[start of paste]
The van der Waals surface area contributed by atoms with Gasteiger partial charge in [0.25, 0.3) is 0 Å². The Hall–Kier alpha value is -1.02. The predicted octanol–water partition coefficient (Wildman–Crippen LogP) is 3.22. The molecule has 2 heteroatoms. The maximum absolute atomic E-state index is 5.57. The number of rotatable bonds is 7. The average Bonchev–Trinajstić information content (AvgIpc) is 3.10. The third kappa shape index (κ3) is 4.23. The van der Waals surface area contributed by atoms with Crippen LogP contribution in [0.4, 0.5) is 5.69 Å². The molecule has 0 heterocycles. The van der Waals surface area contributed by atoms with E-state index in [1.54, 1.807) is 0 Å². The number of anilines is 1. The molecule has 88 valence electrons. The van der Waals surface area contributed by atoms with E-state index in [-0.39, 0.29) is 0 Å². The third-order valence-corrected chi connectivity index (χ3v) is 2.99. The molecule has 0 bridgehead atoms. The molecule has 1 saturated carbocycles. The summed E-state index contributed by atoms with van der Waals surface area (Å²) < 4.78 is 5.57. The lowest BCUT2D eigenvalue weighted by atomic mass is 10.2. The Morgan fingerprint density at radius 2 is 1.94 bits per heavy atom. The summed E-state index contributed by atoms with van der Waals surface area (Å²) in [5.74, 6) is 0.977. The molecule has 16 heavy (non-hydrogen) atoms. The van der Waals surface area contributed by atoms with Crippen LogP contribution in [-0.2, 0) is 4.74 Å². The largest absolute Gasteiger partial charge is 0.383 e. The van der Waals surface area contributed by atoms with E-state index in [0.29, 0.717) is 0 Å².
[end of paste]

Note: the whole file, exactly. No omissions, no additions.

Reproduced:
The van der Waals surface area contributed by atoms with Gasteiger partial charge in [0.25, 0.3) is 0 Å². The Hall–Kier alpha value is -1.02. The predicted octanol–water partition coefficient (Wildman–Crippen LogP) is 3.22. The molecule has 2 heteroatoms. The maximum absolute atomic E-state index is 5.57. The number of rotatable bonds is 7. The average Bonchev–Trinajstić information content (AvgIpc) is 3.10. The third kappa shape index (κ3) is 4.23. The van der Waals surface area contributed by atoms with Crippen LogP contribution in [0.4, 0.5) is 5.69 Å². The molecule has 0 heterocycles. The van der Waals surface area contributed by atoms with E-state index in [1.54, 1.807) is 0 Å². The number of anilines is 1. The molecule has 88 valence electrons. The van der Waals surface area contributed by atoms with E-state index in [-0.39, 0.29) is 0 Å². The third-order valence-corrected chi connectivity index (χ3v) is 2.99. The molecule has 0 bridgehead atoms. The molecule has 1 saturated carbocycles. The summed E-state index contributed by atoms with van der Waals surface area (Å²) < 4.78 is 5.57. The lowest BCUT2D eigenvalue weighted by atomic mass is 10.2. The Morgan fingerprint density at radius 2 is 1.94 bits per heavy atom. The summed E-state index contributed by atoms with van der Waals surface area (Å²) in [5.74, 6) is 0.977. The molecule has 16 heavy (non-hydrogen) atoms. The van der Waals surface area contributed by atoms with Crippen LogP contribution in [-0.2, 0) is 4.74 Å². The largest absolute Gasteiger partial charge is 0.383 e. The van der Waals surface area contributed by atoms with E-state index in [0.29, 0.717) is 0 Å².